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Tuesday, January 12, 2016

Forensic use of Pollen. Talk by Dr Michael Keith- Lucas

This evening we listened to one of the most interesting and refreshing illustrated 
talks on a specialised subject.  The speaker brought a potentially boring academic subject to life in  a way of interest to gardeners and bee keepers alike
I hope to get copies of some of his articles and papers written for publications such as the Kew Gardens Journal and the Bee Keepers Association.
Here is a summary of his professional work on the subject taken from  the  Zoominfo web site.

The talk was given to the Sedgemoor Gardening Club in Langport.

"Professor Michael Keith-Lucas has recently retired as Senior Tutor in Plant Sciences at the University of Reading, but has been appointed an Honorary Fellow and Consultant.He has research interests in pollen in vegetation history, archaeology, allergy, and forensic science, and plant ecology, including tropical rainforest ecology. In addition he is Chairman of the local region of the Institute of Biology, the Wildlife Trust and Reading and District Gardeners. He has worked on pollen in vegetation history, archaeology, medicine and in honey, as well as in forensic science.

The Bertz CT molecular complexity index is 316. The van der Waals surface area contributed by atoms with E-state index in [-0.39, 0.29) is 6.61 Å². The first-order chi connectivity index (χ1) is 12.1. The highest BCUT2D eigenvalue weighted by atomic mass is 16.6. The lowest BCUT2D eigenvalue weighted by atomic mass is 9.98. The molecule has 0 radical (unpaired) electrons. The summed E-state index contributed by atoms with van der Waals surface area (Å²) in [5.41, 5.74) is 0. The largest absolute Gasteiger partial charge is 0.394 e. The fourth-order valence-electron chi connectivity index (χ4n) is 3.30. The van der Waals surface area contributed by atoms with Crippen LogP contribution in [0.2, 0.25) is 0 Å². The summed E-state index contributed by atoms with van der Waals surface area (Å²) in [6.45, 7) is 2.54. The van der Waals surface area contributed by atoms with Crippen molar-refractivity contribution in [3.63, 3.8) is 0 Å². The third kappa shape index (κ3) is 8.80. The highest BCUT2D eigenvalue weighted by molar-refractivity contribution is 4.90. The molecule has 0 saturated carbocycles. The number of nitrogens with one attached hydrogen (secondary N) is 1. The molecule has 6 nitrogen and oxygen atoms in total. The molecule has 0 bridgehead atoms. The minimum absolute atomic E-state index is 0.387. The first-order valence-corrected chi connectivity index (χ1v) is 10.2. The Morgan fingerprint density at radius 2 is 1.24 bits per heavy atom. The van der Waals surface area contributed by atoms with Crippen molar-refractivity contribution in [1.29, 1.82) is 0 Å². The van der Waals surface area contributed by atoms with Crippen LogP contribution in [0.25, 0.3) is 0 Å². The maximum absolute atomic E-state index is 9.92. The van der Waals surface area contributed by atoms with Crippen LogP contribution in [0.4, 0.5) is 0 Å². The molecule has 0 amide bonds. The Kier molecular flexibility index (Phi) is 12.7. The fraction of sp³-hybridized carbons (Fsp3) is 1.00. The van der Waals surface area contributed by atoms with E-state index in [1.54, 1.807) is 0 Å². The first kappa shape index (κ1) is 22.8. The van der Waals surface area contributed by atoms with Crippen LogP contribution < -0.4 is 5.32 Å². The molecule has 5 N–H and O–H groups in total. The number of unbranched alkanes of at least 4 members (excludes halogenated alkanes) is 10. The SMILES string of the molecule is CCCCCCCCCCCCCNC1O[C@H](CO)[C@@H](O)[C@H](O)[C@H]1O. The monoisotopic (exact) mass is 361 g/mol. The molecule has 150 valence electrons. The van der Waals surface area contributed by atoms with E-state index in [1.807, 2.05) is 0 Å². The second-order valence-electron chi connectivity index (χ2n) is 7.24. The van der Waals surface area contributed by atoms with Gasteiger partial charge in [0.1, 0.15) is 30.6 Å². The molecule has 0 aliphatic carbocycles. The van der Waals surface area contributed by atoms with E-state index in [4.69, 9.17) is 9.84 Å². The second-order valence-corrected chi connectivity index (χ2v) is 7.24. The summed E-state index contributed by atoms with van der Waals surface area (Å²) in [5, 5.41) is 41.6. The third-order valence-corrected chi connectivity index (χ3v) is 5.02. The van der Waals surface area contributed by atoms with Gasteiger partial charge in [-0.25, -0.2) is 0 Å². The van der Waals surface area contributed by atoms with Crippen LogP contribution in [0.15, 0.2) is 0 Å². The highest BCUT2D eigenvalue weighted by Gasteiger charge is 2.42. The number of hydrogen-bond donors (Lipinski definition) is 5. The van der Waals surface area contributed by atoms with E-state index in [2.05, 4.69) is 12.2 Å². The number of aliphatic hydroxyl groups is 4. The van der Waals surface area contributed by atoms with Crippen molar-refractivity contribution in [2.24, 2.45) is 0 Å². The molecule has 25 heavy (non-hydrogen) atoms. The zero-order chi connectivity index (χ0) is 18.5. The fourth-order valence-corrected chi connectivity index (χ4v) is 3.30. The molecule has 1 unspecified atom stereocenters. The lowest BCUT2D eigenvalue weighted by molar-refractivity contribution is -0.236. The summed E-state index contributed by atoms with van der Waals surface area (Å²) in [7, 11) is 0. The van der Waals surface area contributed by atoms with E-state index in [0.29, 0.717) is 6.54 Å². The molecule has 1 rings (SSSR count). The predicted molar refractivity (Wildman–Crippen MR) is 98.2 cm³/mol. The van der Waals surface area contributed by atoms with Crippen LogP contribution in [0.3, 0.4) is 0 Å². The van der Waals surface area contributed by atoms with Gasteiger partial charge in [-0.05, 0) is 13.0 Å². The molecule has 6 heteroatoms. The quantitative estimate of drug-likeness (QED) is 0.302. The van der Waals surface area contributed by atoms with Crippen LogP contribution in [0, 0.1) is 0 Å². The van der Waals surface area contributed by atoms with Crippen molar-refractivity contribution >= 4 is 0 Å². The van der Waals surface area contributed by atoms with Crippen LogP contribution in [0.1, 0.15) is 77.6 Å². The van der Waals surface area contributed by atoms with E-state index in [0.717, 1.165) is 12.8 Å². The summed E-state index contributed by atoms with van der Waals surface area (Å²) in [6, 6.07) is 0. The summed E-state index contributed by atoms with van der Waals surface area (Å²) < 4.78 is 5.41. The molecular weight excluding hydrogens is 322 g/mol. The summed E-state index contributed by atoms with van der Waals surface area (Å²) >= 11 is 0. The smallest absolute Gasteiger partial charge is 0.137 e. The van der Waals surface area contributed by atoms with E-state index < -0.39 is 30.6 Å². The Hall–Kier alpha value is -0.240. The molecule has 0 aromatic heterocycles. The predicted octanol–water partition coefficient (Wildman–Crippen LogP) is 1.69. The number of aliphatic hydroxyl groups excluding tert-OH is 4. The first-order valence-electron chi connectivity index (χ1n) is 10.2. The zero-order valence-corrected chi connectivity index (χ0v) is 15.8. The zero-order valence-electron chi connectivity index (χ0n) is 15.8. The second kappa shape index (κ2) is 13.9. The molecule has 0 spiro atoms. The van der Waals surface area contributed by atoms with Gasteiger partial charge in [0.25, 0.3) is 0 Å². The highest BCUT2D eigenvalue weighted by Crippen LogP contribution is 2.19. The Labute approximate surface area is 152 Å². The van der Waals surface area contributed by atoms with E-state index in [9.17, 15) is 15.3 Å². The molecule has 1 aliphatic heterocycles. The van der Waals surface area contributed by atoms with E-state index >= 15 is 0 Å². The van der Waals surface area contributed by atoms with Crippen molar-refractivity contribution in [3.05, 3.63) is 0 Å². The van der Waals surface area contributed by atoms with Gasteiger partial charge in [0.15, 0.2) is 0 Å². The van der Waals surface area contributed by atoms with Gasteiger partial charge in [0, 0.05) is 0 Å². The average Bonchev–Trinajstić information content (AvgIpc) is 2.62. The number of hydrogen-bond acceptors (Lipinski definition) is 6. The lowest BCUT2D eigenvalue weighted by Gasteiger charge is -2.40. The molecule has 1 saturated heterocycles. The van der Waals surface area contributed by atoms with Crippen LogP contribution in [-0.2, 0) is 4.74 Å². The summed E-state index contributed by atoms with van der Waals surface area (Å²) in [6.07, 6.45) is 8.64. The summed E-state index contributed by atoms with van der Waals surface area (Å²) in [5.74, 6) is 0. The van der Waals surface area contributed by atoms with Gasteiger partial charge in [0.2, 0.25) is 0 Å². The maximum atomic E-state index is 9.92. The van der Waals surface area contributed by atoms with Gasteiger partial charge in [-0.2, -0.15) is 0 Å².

In his talk on 'The Uses of Pollen in Forensic Science' he gives examples of its use in solving crimes of fraud, theft, fire-arms offences, bombings and murder, and how pollen and spores disperse and arrive at the scenes of crime. He also looks into what needs to be done to avoid detection, or how to commit the perfect murder!"

What this post needs now is a review of his talk and that I hope to add soon. If you get the chance to hear his talks I recommend them to you. I will be recommending our local wildlife group to arrange another talk sometime. It reminds me of a book titled "An Orchard Invisible - A natural history of Seeds." As recommended by Dr Anne Bebbington.

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